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Gewählte Publikation:

Ren, HY; Han, GD; Ohm, M; Schonbach, P; Gierus, M; Taube, F.
(2015): Do sheep grazing patterns affect ecosystem functioning in steppe grassland ecosystems in Inner Mongolia?
AGR ECOSYST ENVIRON. 2015; 213: 1-10. FullText FullText_BOKU

Overgrazing has driven degradation and desertification of semi-arid grasslands in Northern China over recent decades. Selective grazing by sheep influences sward structure by inducing heterogeneous vegetation patterns comprising overgrazed hotspots and areas rejected by grazing sheep. In this study, we examined the effects of grazing intensity (ungrazed, light and heavy grazing in 2008 and 2010) and grazing system (a mixed system involving continuous grazing alternating annually with hay making vs. a continuous system involving continuous utilization of the same area for grazing) on plant biomass distribution and ecosystem functioning after 4 years and 6 years of controlled grazing in a semi-arid steppe of Inner Mongolia, China. The spatial biomass distribution was determined by sward height measurements converted to biomass and afterwards visualized in biomass distribution semivariograms. Within each of the different areas: grazed (i.e., areas frequently grazed by sheep), rejected (i.e., areas largely avoided by grazing sheep) and fenced (i.e., areas from which grazing had been excluded by fencing), plant species and soil parameters were sampled in order to analyze the mechanisms and effects of grazing patterns on ecosystem functioning. The results revealed a more homogeneous biomass distribution in the ungrazed and heavily grazed plots compared to lightly grazed plots, in which heterogeneous biomass distribution patterns included both overgrazed hotspots and rejected areas. The patch vegetation patterns were consistent between years only under light grazing intensity. However, patch vegetation patterns in the continuous system did not necessarily indicate negative effects on grassland ecosystem functioning. Within the 6 years of grazing experiment, it appears that patchy structure rather than homogeneous patterns showed higher biodiversity, significant variations in litter, soil water content and soil temperature and smaller effects on belowground biomass and carbon storage. Therefore, heterogeneous patchy vegetation patterns are likely to moderate grassland recovery and optimize ecosystem functioning by forming resource islands with sufficient water and nutrients in the short run. (C) 2015 Elsevier B.V. All rights reserved.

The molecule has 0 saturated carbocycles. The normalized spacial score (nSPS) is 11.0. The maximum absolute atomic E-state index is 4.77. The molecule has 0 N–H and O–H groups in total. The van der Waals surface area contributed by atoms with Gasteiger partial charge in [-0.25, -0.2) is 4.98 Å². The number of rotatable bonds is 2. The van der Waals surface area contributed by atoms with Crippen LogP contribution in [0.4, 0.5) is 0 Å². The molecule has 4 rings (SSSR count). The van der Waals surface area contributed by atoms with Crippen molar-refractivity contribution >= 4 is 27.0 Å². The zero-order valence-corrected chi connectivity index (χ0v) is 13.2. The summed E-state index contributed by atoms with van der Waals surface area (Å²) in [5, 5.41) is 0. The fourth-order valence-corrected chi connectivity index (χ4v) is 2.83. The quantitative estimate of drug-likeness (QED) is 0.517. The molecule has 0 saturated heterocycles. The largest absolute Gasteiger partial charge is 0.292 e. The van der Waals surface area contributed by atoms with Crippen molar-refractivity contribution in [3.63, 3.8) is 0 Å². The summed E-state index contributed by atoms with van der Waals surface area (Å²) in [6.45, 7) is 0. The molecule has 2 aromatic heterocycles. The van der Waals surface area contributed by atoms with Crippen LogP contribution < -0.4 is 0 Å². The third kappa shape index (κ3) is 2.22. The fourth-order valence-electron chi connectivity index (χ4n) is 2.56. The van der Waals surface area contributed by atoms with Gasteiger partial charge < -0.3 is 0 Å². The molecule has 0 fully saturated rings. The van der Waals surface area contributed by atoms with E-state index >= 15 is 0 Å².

Autor*innen der BOKU Wien:
Gierus Martin

Find related publications in this database (Keywords)
Semi-arid steppe
Distribution of plant biomass
Patch grazing
Ecosystem functioning
Continuous grazing
Grazing intensity

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